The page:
FDA Proposes Stricter Sunscreen Regulations
The U.S. Food and Drug Administration announced this week a new proposal to update safety standards for sunscreen ingredients and marketing.
The updated rules that are being considered would cover sun protection factors or SPF, the amount people apply and broad-spectrum requirements.
Dr. Seth B. Forman, dermatologist and Chief Executive Office of the ForCare Medical Group, said he’s hoping people don’t steer clear of sunscreen because of the discussion underway.
“The real danger is that once the regulations come out, if they do come out, that it will scare people from using all sunscreens,” he said.
Under the proposal, sunscreens sold as sprays, oils, lotions, creams, gels, butters, and pastes would continue to be marketed without new drug approvals, as they are generally recognized as safe and effective.
Zinc oxide and titanium dioxide, common ingredients people often look for in their sunscreen, are the only two of 16 active ingredients considered safe, according to the FDA.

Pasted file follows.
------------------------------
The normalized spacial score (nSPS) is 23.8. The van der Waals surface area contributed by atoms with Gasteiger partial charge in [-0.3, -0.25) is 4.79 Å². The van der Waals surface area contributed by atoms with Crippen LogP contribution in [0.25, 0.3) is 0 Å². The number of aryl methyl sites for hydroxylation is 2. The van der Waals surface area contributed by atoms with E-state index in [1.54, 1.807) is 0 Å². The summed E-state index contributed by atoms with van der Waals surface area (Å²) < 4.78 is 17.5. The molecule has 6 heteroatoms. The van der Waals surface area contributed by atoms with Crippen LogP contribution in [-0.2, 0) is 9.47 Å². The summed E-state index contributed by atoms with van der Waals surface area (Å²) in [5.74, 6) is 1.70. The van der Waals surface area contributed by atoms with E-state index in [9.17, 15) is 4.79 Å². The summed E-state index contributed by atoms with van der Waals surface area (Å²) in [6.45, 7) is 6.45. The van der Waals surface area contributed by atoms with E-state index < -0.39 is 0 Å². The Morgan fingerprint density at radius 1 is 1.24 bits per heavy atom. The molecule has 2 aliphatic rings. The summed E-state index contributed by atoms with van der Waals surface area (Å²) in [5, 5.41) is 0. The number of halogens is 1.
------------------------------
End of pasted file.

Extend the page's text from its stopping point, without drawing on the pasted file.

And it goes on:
Two other ingredients that are being reviewed by the FDA, para-aminobenzoic acid and trolamine salicylate, are not generally recognized as safe.
The proposed FDA regulation says it would also affect product labeling. Products with an SPF of 15 or greater would be required to offer broad-spectrum protection against harmful rays associated with skin cancer.
Forman said there are better options for protection against the sun than sunscreen, including clothing.
“I think perhaps that's what these regulations may cause: the tide turned towards people wearing protective clothing instead of relying only on sunscreen,” said Forman. “Clothing is better than sunscreen because it doesn’t get wiped off. It doesn’t get sweated off. It doesn’t get washed off from water sports.”
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